TASHKENT (Reuters) - Tuna fishers in the Pacific Ocean should develop closer links to consumers in Europe and the United States to bolster their fragile economies and protect threatened fish stocks, a leading trader said on Saturday.
Henk Brus, managing director of Netherlands-based trading company Atuna, said fishermen should also use better technology and wider nets to allow tuna to live longer before catching them, ensuring bigger profits and more sustainable fish stocks.
“It’s food forever — as long as you do not exterminate it,” Brus told a seminar on global food security at the Asian Development Bank’s annual meeting in the Uzbek capital Tashkent.
Overfishing has led to the depletion of stocks worldwide and is of particular concern in Asia, which consumes approximately two-thirds of the world’s catch, said Rashid Sumaila, director of fisheries at the University of British Columbia in Vancouver.
Delegates at the seminar said excessive subsidies and illegal fishing were among the main causes of depleted stocks.
Brus said a new initiative to link Western consumers with a group of eight Pacific island nations, which together hold about 25 percent of global tuna stocks, would be a step toward boosting sustainability.
He said about 300,000 metric tones, or 7 percent of the world’s supply of tuna, from countries such as Nauru and Kiribati could be certified by the independent Marine Stewardship Council by May 2011 under a programme officially launched last week.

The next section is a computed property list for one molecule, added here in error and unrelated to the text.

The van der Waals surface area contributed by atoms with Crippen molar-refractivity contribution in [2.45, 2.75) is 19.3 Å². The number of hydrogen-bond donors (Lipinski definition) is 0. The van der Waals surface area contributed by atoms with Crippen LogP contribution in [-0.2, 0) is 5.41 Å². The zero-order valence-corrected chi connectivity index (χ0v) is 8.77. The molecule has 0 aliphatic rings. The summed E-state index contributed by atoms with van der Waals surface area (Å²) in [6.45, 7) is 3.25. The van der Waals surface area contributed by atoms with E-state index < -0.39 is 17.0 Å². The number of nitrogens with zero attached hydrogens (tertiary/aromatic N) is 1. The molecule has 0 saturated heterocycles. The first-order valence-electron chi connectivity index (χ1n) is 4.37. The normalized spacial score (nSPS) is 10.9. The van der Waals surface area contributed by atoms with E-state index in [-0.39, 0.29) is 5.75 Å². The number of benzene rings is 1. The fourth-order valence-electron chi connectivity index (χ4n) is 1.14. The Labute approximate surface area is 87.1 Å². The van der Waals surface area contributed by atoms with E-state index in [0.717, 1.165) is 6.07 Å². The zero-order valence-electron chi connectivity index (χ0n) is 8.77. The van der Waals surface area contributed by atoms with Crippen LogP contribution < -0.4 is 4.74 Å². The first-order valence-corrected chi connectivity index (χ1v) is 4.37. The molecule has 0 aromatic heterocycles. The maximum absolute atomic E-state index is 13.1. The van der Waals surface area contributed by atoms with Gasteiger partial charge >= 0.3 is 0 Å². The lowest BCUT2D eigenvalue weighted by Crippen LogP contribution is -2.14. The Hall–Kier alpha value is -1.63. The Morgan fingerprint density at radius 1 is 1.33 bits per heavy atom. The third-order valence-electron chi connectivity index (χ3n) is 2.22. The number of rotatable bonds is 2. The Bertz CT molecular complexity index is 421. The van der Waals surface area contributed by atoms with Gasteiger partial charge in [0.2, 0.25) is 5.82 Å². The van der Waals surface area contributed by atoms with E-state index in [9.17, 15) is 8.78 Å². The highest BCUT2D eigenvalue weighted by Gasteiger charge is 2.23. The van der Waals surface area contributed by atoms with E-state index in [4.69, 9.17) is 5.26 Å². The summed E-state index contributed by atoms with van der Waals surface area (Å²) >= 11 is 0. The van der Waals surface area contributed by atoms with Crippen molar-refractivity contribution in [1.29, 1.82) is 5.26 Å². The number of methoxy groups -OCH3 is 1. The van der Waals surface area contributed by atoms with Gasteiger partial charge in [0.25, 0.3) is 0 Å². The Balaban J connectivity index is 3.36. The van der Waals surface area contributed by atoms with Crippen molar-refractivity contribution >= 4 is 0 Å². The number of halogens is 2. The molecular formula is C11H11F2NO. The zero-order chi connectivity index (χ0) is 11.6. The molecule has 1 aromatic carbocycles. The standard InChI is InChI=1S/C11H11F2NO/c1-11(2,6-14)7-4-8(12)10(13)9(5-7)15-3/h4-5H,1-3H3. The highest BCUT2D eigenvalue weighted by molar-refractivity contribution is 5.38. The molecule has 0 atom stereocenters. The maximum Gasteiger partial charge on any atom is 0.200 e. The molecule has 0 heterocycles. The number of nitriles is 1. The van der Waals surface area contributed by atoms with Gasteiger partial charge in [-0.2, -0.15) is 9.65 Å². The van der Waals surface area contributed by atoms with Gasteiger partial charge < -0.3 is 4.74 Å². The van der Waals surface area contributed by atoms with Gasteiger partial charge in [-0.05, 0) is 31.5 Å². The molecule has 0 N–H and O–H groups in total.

The eight Parties to the Nauru Agreement (PNA) would connect more directly with retailers through a tracking system that will display a serial number on canned tuna sold in the West.
“A small island nation and a retailer are motivated to work in a sustainable way. The rest of the supply chain is not so motivated,” he said.
He cited the example of Thailand, which he said leads the world in canned tuna production even though it fishes relatively little of its own and consumption rates of canned tuna are low.
“A PNA nation should connect directly with the retailer. It will help them get control over their own resource,” Brus said.
John White, development director of the Marine Stewardship Council, said such schemes had an impact when major retailers made a commitment to promoting the sale of certified fish.
Brus said the PNA nations — which also include Papua New Guinea, the Solomon Islands, the Marshall Islands, Micronesia, Palau and Tuvalu — would also benefit from using wider nets to allow the tuna they fish to live longer.
A yellowfin tuna that grows to four years old would weigh an average 79 kg (174 pounds) and fill 290 cans of tuna, he said, while a 10-month old yellowfin weighing 1.8 kg would fill only four. He said traditional fishing methods “collect the whole ecosystem ... which is also a threat to the environment.”
Some delegates said more must also be done to stimulate demand for tuna in Asian economies, and called on the Asian Development Bank to find ways to help ensure subsidies to the industry were better allocated to promote sustainable fishing.
Editing by Keiron Henderson